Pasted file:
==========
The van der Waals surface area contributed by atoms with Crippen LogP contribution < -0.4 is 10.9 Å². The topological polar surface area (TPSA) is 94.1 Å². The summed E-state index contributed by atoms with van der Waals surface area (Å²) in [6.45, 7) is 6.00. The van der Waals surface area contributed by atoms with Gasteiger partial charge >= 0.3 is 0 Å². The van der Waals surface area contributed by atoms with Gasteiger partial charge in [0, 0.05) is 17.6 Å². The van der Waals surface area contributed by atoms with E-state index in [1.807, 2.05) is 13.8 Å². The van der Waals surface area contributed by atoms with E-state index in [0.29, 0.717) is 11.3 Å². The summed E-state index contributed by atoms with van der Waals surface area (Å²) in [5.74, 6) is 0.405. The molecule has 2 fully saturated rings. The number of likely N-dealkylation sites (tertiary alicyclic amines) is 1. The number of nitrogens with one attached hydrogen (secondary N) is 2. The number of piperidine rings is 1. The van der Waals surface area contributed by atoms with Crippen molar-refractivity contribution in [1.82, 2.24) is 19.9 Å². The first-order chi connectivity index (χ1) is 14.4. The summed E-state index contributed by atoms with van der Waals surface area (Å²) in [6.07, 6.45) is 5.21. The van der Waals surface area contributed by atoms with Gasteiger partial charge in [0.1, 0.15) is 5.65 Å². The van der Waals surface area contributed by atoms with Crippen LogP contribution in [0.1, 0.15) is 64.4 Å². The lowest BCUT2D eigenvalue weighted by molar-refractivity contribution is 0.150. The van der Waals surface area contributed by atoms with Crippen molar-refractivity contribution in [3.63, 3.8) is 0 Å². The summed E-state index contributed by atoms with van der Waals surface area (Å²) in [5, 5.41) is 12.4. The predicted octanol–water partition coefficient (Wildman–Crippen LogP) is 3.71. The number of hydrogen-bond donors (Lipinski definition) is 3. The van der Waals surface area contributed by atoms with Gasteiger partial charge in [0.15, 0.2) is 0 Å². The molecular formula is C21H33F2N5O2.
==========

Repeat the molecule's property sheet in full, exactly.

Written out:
The van der Waals surface area contributed by atoms with Crippen LogP contribution < -0.4 is 10.9 Å². The topological polar surface area (TPSA) is 94.1 Å². The summed E-state index contributed by atoms with van der Waals surface area (Å²) in [6.45, 7) is 6.00. The van der Waals surface area contributed by atoms with Gasteiger partial charge >= 0.3 is 0 Å². The van der Waals surface area contributed by atoms with Gasteiger partial charge in [0, 0.05) is 17.6 Å². The van der Waals surface area contributed by atoms with E-state index in [1.807, 2.05) is 13.8 Å². The van der Waals surface area contributed by atoms with E-state index in [0.29, 0.717) is 11.3 Å². The summed E-state index contributed by atoms with van der Waals surface area (Å²) in [5.74, 6) is 0.405. The molecule has 2 fully saturated rings. The number of likely N-dealkylation sites (tertiary alicyclic amines) is 1. The number of nitrogens with one attached hydrogen (secondary N) is 2. The number of piperidine rings is 1. The van der Waals surface area contributed by atoms with Crippen molar-refractivity contribution in [1.82, 2.24) is 19.9 Å². The first-order chi connectivity index (χ1) is 14.4. The summed E-state index contributed by atoms with van der Waals surface area (Å²) in [6.07, 6.45) is 5.21. The van der Waals surface area contributed by atoms with Gasteiger partial charge in [0.1, 0.15) is 5.65 Å². The van der Waals surface area contributed by atoms with Crippen LogP contribution in [0.1, 0.15) is 64.4 Å². The lowest BCUT2D eigenvalue weighted by molar-refractivity contribution is 0.150. The van der Waals surface area contributed by atoms with Crippen molar-refractivity contribution in [3.63, 3.8) is 0 Å². The summed E-state index contributed by atoms with van der Waals surface area (Å²) in [5, 5.41) is 12.4. The predicted octanol–water partition coefficient (Wildman–Crippen LogP) is 3.71. The number of hydrogen-bond donors (Lipinski definition) is 3. The van der Waals surface area contributed by atoms with Gasteiger partial charge in [0.15, 0.2) is 0 Å². The molecular formula is C21H33F2N5O2.